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I think its safe to say it favors species that  desire to continue into the future.  Which is really why I think any intelligent species will at least want to spread out to multiple star systems. 

I don't think we need more than one sample to say, natural selection favors survival. 

Most humans want to continue into the future. Other species just want to eat and have sex. We only know of one planet with life, and only one species that has created a technological civilization with written records. To extrapolate from our own limited experience of ourselves to other hypothesized technological civilizations is speculative at best, and groundless at worst.

I don't think we can say that a platypus wants to continue into the future. If the term "want" can be applied to it at all, it likely wants to eat, have sex, and avoid pain. If sex leads it to become pregnant and give birth, it wants to care for its young. There could well be technological civilizations "out there" in which the individuals just want to eat, rub dirt under their armpits, grow protuberances on their noses that eventually break off and become new individuals, and avoid pain. Perhaps they will want to continue into the future. Perhaps they will want to colonize the stars. Or perhaps they won't.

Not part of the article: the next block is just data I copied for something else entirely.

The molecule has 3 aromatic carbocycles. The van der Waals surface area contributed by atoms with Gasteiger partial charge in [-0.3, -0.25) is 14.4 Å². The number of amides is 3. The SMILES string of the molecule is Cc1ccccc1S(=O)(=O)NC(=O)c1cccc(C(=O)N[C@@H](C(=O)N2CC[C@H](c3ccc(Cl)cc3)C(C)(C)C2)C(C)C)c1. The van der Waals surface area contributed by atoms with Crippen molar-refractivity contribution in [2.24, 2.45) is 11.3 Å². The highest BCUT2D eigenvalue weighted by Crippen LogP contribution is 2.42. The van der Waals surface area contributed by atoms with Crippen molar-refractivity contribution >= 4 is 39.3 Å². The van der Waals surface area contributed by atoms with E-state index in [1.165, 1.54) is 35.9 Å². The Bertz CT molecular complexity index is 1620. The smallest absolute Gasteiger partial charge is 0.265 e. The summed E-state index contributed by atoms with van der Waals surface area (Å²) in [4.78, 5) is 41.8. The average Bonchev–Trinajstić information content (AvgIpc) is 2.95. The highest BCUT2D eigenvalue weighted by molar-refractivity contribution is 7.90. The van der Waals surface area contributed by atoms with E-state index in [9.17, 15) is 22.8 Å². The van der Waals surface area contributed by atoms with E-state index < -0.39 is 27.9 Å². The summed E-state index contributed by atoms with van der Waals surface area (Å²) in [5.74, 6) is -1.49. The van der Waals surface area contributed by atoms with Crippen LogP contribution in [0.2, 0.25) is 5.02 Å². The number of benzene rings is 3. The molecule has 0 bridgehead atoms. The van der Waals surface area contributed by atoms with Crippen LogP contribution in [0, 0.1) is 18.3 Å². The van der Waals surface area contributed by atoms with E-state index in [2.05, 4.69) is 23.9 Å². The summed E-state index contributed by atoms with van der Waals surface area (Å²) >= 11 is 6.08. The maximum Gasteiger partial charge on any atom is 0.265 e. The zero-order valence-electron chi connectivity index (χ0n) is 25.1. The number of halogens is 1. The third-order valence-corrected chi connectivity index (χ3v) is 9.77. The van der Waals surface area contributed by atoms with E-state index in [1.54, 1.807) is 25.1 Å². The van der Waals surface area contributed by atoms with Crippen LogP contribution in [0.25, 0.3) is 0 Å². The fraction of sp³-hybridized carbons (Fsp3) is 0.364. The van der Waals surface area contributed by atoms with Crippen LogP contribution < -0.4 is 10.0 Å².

But wanting to colonize the stars will get you nowhere if you cannot circumvent the absolute limit of the speed of light or you live for a few million years.

I repeat what I said above: The most likely answer to the Fermi paradox is that interstellar travel poses insurmountable obstacles.
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Tech Talk / Re: Why do repair techs / mechanics lie so often to customers?
« Last post by SQ the ΣΛ/IGMд on December 08, 2016, 10:10:50 PM »
Honestly, in my experience, the ease at which things are to fix is totally counterintuitive.  I've been on both sides of a conversation where something was much easier to fix, and much harder. Sometimes even an expert really can't tell easily without a detailed investigation.

I'm an aircraft mechanic. I'll  get a job with the problem on a job slip. When I get out to the gate it can be a totally different issue. It might be real simple or a total disaster.  Before I get out to the plane I am thinking how to fix the problem. I really don't know until I get there.

I'm in this boat somewhat too. I'm a tech versed in almost all aspects of IT but concentrate on industrial computer to machine electronics. I have the same situations at times. We think it's this. Turns out it's that and usually much more complicated than they had thought. They being the bosses that have no technical training.
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Health, Fitness, Nutrition, and Medicine / Re: LCHF and healthy eating
« Last post by lonely moa on December 08, 2016, 09:44:09 PM »
We should ask an actuary.
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Music / Re: Instrumental music to code to
« Last post by Andrew Clunn on December 08, 2016, 09:32:04 PM »
I will give that a listen during work tomorrow.